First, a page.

The the retaining box was being made, it was a bit long for the board, so it had to be cut. This ended up being very lucky for me because the scrap was just enough meat to create a second box. Because of the surface-mount barrel jacks, there is hardware that hangs off the back of the board (which is why there is so much head-space on the box). This would make transporting the board outside of the roof prone to damage. Now I have a fancy holster for my board until it gets an upgrade in the future (I just found out that it is fairly cheap now to get custom PCBs made as long as you can make the circuit drawings).




I also updated the circuit drawings for the control board if anyone is interested.



Quote from: shwalamazula on Aug 16, 2019, 09:44 pm"...We put it up in his backyard and had a bonfire. Twas a lot of fun. "

Reading this initially - it did sound a bit drastic!

To make those twist bits less violent, you can drill a 4 or 5mm pilot hole first.


Really great to see all your progress. Great shots at the camping site.


Sep 07, 2019, 08:11 pm #78 Last Edit: Sep 07, 2019, 08:16 pm by shwalamazula
Now that the project is more or less complete, I am looking at upgrades and ways to make the build better. I still have some odd jobs I want to complete like painting the interior and attaching all of the latches for weather-resistance.

Aside from those, I have some enhancements I want to make to the TARDIS:

  • Redo the tiny door sign

  • Find better handles

  • Make lantern wiring part of the lantern

  • Install a soundboard and speakers

  • Install a folding shelf behind the little door for holding drinks or stuff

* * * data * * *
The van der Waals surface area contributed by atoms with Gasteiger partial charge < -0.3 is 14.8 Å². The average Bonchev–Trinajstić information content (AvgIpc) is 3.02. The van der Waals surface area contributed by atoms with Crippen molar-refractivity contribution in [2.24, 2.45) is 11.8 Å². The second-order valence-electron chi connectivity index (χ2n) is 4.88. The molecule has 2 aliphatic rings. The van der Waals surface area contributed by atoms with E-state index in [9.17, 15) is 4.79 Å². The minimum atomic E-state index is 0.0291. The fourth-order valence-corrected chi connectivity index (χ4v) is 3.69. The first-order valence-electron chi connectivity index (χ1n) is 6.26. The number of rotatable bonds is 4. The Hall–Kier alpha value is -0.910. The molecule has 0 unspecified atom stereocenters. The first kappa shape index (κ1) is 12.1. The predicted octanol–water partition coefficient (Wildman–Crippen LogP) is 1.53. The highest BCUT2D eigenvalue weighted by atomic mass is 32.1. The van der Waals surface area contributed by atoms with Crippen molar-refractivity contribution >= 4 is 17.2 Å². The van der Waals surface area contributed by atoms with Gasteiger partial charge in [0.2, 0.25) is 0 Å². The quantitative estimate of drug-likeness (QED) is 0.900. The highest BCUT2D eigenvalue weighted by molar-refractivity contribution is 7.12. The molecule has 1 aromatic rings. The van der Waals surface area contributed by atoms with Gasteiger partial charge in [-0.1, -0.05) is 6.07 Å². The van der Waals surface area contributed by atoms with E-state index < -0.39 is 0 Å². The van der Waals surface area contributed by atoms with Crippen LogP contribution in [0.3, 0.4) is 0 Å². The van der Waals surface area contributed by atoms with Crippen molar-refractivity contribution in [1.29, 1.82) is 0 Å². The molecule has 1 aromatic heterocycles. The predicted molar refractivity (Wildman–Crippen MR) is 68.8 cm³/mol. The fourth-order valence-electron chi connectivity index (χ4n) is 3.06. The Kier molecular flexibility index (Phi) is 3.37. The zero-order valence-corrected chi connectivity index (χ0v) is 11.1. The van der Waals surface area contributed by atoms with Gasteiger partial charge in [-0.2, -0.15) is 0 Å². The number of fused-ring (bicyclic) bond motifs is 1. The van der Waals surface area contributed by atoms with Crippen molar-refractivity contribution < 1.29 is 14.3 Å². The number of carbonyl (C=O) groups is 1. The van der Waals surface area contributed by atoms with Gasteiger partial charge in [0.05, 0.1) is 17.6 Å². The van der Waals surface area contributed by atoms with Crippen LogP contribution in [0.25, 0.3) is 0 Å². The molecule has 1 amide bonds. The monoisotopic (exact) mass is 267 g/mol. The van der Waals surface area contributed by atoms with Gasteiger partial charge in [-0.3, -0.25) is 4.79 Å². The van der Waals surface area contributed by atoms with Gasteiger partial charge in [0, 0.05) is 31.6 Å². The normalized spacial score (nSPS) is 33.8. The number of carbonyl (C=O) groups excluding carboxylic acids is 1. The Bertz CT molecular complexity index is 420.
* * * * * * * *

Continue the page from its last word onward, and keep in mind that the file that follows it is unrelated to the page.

• Install retractable casters in the base for easy movement on concrete or hard floors

This post will serve more as an idea-place where I can create a checkpoint for revisions to my box.

I found a clever solution to my sign on the tiny door. I found a link on Thingverse ( where someone printed the raised letters on a flat bed in 2 parts. I can print that off with a white base and then change the filament when the letters are being printed. This will get rid of any chance I have of getting the letters crooked. I am in the process of building a Ghostbusters Proton Pack for Halloween, so that print will have to wait a bit.

The next upgrade is most likely going to be wiring the TARDIS for sound. After doing some board trolling, I think I have identified my soundboard. The board is an Adafruit Audio FX Sound Board ( This board has onboard memory and an integrated amplifier. All I need to do is take the trigger lines that my Arduino UNO already uses to trigger light patterns, and splice them into this board. Then, when I press buttons on my remote, the corresponding audio will play from the soundboard without having to fiddle with the main board too much.